Dal Re, U. & Vola Gera, F., 1979b. Primary skin irritation study of
    M9834 in albino rabbits. Montedison Division Agricoltura. Centro
    Ricerche Antiparassitari. Unpublished study submitted to WHO by
    Farmoplant Research and Development.

    Dal Re, U. & Vola Gera, F., 1979c. Acute oral toxicity study of
    M9834 in albino rat. Montedison Division Agricoltura. Centro
    Ricerche Antiparassitari. Unpublished study s Submitted to WHO by
    Farmoplant Research and Development.

    Dal Re, U. & Vola Gera, F., 1979d. Determination of the acute
    intraperitoneal toxicity of M9834, technical grade, in the rat.
    Montedison S.p.A. Agricultural Division, Pesticide Research Centre,
    Milan. Unpublished study submitted to WHO by Farmoplant Research
    and Development.

    Dal Re, U. & Vola Gera, F., 1981. Determination of the acute oral
    toxicity of Galben, technical grade, in albino mice. Gruppo
    Montedison S.p.A. Pesticide Research Centre, Milan. Unpublished
    study submitted to WHO by Farmoplant Research and Development.

    Irvine, L.F.H., 1984. Galben: Oral (Gavage) teratology Study in the
    New Zealand White Rabbit. Hazleton Laboratories Europe Ltd Report
    No. 3596-309/3. Unpublished study submitted to WHO by Farmoplant
    Research and Development.

    Johnson, W.D. & Becci, P.J., 1983. Two generation Reproduction
    Study in Rats with Galben Technical (Final Report). Food and Drug
    Research Laboratories, Inc. Waverly Study No. 7220. Unpublished
    study submitted to WHO by Farmoplant Research and Development.

    Maltoni, C., 1985. Evaluation of Chronic Toxicity and Oncogenic
    Potential of Galben (R) (CAS no. 71626-11-4) in Swiss Mice (Oral
    Dosing Study). Bologna Institute of Oncology Study No. BT 5004.
    Unpublished study submitted to WHO by Farmoplant Research and
    Development.

    Monaco, M., Forster, R. & Nunziata, A., 1983. Gene mutation in
    Chinese Hamster V798 Cells Test substance: Galben TH. Life Sciences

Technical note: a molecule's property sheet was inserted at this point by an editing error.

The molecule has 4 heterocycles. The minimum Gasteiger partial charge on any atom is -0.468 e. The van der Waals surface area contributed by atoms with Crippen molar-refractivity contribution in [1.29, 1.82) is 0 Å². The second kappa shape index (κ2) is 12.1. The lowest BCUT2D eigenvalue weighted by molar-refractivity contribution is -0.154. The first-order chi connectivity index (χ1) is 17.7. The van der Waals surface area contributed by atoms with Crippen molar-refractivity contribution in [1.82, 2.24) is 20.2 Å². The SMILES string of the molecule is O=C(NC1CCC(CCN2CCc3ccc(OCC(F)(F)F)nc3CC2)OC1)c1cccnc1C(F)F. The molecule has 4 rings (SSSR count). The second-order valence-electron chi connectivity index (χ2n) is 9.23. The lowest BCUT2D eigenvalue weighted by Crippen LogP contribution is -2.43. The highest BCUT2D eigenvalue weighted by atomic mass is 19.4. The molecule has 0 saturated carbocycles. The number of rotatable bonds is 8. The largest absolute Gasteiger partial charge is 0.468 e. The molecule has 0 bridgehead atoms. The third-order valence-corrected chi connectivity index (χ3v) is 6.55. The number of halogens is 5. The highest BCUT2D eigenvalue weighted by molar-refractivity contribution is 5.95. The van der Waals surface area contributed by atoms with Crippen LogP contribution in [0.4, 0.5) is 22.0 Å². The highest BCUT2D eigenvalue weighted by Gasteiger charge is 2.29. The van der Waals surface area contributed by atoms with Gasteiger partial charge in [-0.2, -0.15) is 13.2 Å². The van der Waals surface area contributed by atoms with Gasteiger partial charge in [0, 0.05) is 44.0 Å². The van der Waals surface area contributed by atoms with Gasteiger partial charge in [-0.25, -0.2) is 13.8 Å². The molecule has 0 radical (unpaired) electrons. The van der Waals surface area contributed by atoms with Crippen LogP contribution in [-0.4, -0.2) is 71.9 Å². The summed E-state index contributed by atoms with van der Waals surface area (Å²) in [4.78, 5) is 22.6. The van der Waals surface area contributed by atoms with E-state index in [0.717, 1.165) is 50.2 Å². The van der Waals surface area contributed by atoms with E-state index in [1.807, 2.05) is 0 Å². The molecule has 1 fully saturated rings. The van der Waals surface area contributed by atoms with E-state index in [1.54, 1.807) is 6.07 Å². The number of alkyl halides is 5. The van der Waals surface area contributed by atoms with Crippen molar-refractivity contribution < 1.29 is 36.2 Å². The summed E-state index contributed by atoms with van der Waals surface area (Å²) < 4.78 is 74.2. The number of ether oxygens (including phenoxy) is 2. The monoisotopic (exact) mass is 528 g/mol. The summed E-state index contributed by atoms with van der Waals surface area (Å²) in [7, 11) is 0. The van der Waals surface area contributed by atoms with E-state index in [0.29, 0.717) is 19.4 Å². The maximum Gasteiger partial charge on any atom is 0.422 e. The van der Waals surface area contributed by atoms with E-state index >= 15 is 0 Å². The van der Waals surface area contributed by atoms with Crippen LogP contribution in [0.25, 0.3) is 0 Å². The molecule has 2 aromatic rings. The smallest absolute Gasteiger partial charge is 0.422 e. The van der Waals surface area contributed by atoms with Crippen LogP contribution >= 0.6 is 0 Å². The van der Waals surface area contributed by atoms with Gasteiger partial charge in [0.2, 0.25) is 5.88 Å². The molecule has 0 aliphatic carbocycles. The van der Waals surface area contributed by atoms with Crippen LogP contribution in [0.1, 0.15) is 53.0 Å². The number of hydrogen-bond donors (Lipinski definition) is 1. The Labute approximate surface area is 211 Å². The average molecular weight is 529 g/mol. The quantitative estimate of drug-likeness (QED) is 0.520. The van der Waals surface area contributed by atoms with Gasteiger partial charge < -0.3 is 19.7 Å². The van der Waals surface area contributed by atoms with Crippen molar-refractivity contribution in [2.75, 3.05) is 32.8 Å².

Research, Roma toxicology Centre Rep. No. LSR-RTC FMP 001.
    Unpublished study submitted to WHO by Farmoplant Research and
    Development.

    Mondino, A., 1980a. In vivo Study of the Induction of Chromosome
    Aberrations in the Chinese Hamster by Compound M 9834 Administered
    Orally. Institute of Biomedical Research Antoine Marxer S.p.A.
    Ivrea. Unpublished study submitted to WHO by Farmoplant Research
    and Development.

    Mondino, A., 1980b. In vitro Study of the Induction of Chromosome
    Aberrations by Compound M 9834 in Human Lymphocyte Cultures.
    Institute of Biomedical Research Antoine Marxer S.p.A. Ivrea.
    Unpublished study submitted to WHO by Farmoplant Research and
    Development.

    Mondino, A., 1982a. Teratogenesis study of the product M 9834 in
    Charles River CD (SD) rats on oral administration from the 6th to
    24th day of gestation, at daily doses of 12.5, 50 and 200 mg/kg.
    Antoine Marxer Institute of Biomedical Research, Ivrea. Unpublished
    study submitted to WHO by Farmoplant Research and Development.

    Mondino, A., 1982b. 13-Week Oral Subacute Toxicity study of the
    Product M 9834 (Galben) administered to Charles River CD (SD) BR
    rats in the diet, at the doses of 10, 100, 1000, 10,000 and
    12,000 ppm. Institute of Biomedical Research 'Antoine Marxer',
    S.p.A. Ivrea. Unpublished study submitted to WHO by Farmoplant
    Research and Development.

    Mondino, A., 1982c. Long term toxicity study with repeated oral
    administration of the product M 9834 (Galben) added to the food of
    Beagle dogs for 52 weeks, at the dosage levels of 10, 200 and
    800 ppm. Antoine Marxer Institute of Biomedical Research, Ivrea.
    Unpublished study submitted to WHO by Farmoplant Research and
    Development.

    Myhr, B.C. & Brusick, D.J., 1983. Evaluation of Galben in the
    Primary Rat Hepatocyte Unscheduled DNA Synthesis Assay. Final
    Report, Litton Bionetics Project No. 20991. Unpublished study
    submitted to WHO by Farmoplant Research and Development.

    Sterner & Pfennig, 1985. Acute Inhalation Toxicity of 'Galben Th'
    in Rats. IBR Forschungs GmBh, Walsrode Proj. No. 1-4-549-81.
    Unpublished study submitted to WHO by Farmoplant Research and
    Development.

    Thompson, S.W., Davidson, T.J. & Becci, P.J., 1983. Lifetime Oral
    Dosing Studies in Rats: Combined Oncogenicity and Chronic Toxicity
    of Galben Technical 9834. Food and Research Laboratories, Inc.
    Report No. 6568-11 (Final Report). Unpublished study submitted to
    WHO by Farmoplant Research and Development.

    Vola Gera, F. & Vasconi, F., 1981. Allergic contact sensitisation
    test on albino guinea pig using the maximisation test: evaluation
    of the allergenic potency of Galben. Farmoplant Centro Ricerche
    Antiparassitari Biological Evaluation Department, Milan.
    Unpublished study submitted to WHO by Farmoplant Research and
    Development.

    Vola Gera, F. & Vasconi, F., 1983. Galben Acute Dermal Toxicity
    Study (LD50) in the Albino Rabbit. Limit Test. Farmoplant Centro
    Ricerche Antiparassitari Biological Evaluation Department, Milan.
    Unpublished study submitted to WHO by Farmoplant Research and
    Development.
    


    See Also:
       Toxicological Abbreviations
       Benalaxyl (JMPR Evaluations 2005 Part II Toxicological)